Zero-COVID policy protects health, saves lives

(| Updated : 2022-02-07

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When I woke up on the morning of Jan 26, I got some good news: My residential compound in Tianjin's Jinnan district would officially return to normal life, 18 days after the Omicron variant of COVID-19 entered the northern port city.

To be honest, I didn't expect the outbreak to be contained in such a short time and with very low cost--fewer than 400 people were infected, nearly 100 have already been cured and people's daily necessities were guaranteed during the epidemic prevention and control period.

The victory in Tianjin proves again China's dynamic zero-COVID approach is effective in epidemic prevention and control as well as ensuring people's health.

WHO Director-General Tedros Adhanom Ghebreyesus said at the 150th Executive Board meeting held on Jan 24, that an average of 100 new COVID-19 cases happened every three seconds the past week, and one person died of it every 12 seconds. But in China, the last death caused by the virus in the country — home to 1.4 billion people — was in January last year.

Some Western countries appear to have chosen to "lie flat" and get herd immunity by coexisting with the virus. There is even a trend on social media spreading the idea of intentionally trying to catch Omicron, an idea that was dismissed by experts from home and abroad. Zhang Wenhong, a well-respected Chinese infectious disease expert, slammed the notion Omicron causes merely an "enhanced influenza" and warned that the variant would "bite people".

Robert Murphy, executive director of the Havey Institute for Global Health at the Northwestern University Feinberg School of Medicine in the US also warned people in a CNN report, "People are talking about Omicron like it's a bad cold. It is not a bad cold...It's a life-threatening disease." He also pointed out the trend of people deliberately catching any variant of SARS-CoV-2 would "keep the pandemic going and stress the health care system."

It is not breaking news that America's health care system has long been overwhelmed. Recent data released by the US Department of Health and Human Services found ICUs across the country were more than 80 percent full, with almost 30 percent of beds being used to treat COVID-19 patients.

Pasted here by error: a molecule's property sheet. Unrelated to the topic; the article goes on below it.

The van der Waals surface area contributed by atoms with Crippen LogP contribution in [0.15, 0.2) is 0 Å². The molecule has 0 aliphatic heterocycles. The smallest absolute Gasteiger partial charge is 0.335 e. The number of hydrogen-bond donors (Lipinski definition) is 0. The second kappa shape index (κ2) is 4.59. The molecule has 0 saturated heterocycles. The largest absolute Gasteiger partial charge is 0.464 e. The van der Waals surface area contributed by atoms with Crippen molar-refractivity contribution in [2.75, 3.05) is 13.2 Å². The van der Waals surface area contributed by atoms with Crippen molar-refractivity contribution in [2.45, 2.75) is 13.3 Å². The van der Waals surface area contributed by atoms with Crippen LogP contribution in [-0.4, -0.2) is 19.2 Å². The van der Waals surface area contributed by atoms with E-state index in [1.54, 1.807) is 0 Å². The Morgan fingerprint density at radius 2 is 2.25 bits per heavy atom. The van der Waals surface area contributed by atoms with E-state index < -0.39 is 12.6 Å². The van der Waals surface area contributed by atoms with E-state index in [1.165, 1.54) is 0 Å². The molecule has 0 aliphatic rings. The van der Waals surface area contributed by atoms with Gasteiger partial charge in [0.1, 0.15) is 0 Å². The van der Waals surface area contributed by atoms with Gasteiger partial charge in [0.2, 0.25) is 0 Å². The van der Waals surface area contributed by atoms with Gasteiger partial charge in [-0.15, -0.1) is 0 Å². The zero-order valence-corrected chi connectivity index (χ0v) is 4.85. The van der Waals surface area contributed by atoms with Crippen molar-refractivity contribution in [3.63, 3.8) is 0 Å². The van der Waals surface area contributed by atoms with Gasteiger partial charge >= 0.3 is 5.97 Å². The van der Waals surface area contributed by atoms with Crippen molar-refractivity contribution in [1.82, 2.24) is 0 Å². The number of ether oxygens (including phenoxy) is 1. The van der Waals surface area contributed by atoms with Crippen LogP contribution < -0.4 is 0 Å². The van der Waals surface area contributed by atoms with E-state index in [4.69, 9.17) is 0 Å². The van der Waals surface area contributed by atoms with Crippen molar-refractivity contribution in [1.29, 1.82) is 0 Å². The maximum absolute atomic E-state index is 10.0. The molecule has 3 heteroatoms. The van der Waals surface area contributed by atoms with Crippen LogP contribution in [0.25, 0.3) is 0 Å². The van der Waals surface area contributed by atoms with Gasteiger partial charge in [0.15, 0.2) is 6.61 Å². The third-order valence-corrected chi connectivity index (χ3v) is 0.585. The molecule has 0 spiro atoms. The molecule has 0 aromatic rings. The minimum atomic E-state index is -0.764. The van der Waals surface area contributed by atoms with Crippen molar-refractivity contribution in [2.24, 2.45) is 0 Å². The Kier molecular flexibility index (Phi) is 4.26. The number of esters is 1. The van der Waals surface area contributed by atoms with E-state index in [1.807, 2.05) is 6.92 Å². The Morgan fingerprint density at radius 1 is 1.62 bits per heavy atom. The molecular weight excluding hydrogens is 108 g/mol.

Another dire result of the Western countries' laissez-faire approach to the pandemic is their death toll. According to data from Johns Hopkins University, the US daily average of COVID-19 deaths hit its highest level since February 2021 after the Omicron variant led to a record number of new confirmed cases: the seven-day average daily death toll reached 2,191 on the 24th, an increase of about 1,000 people compared to when the Omicron variant was first discovered in the United States two months prior.

Put aside the fact the population of the US is only equivalent to the total of South China's Guangdong, East China's Shandong, and Central China's Henan provinces, and that it boasts the most advanced medical system in the world. If China, with a much larger population adopted a "lying flat" policy, what would happen to its people? Wu Zunyou, chief epidemiologist at the Chinese Center for Disease Control and Prevention, once forecast in last November that there would have been 47.8 million infections and 950,000 deaths had China not implemented its COVID-19 policies resolutely or consistently. How disastrous would that be?

Each and every life counts. That's the motive behind China's dynamic zero-COVID approach. It is never rigid or unchanging, as some Western countries allege, but flexible and evolving with the epidemic situation. Authorities have been perfecting the approach in a thoughtful way to minimize disruption to social functions. In recent flare-ups in both Shanghai and Suifenhe of Heilongjiang province, local governments have adopted more precise anti-epidemic measures. Instead of massive lockdowns, they sealed off places where COVID-19 patients had physically been, such as a milk tea shop, the one and only one place given that treatment in Shanghai.

As for Tianjin, where I personally witnessed and experienced the fight against the virus, I've been most impressed with the city's supportive policies to meet people's daily needs while trying to contain the spread. Tianjin University, the first modern university in China, even managed to secure a chartered airplane to fly 160 students back to their hometown in the Xinjiang Uygur autonomous region, as all flights from Tianjin to Xinjiang had been grounded due to the pandemic.

As the WHO chief warned the COVID-19 pandemic is "nowhere near over" on Jan 20, a dynamic zero-case policy is still the best choice for epidemic prevention and control in China.

Yin Wei is a faculty member at Tianjin University's Communication Office.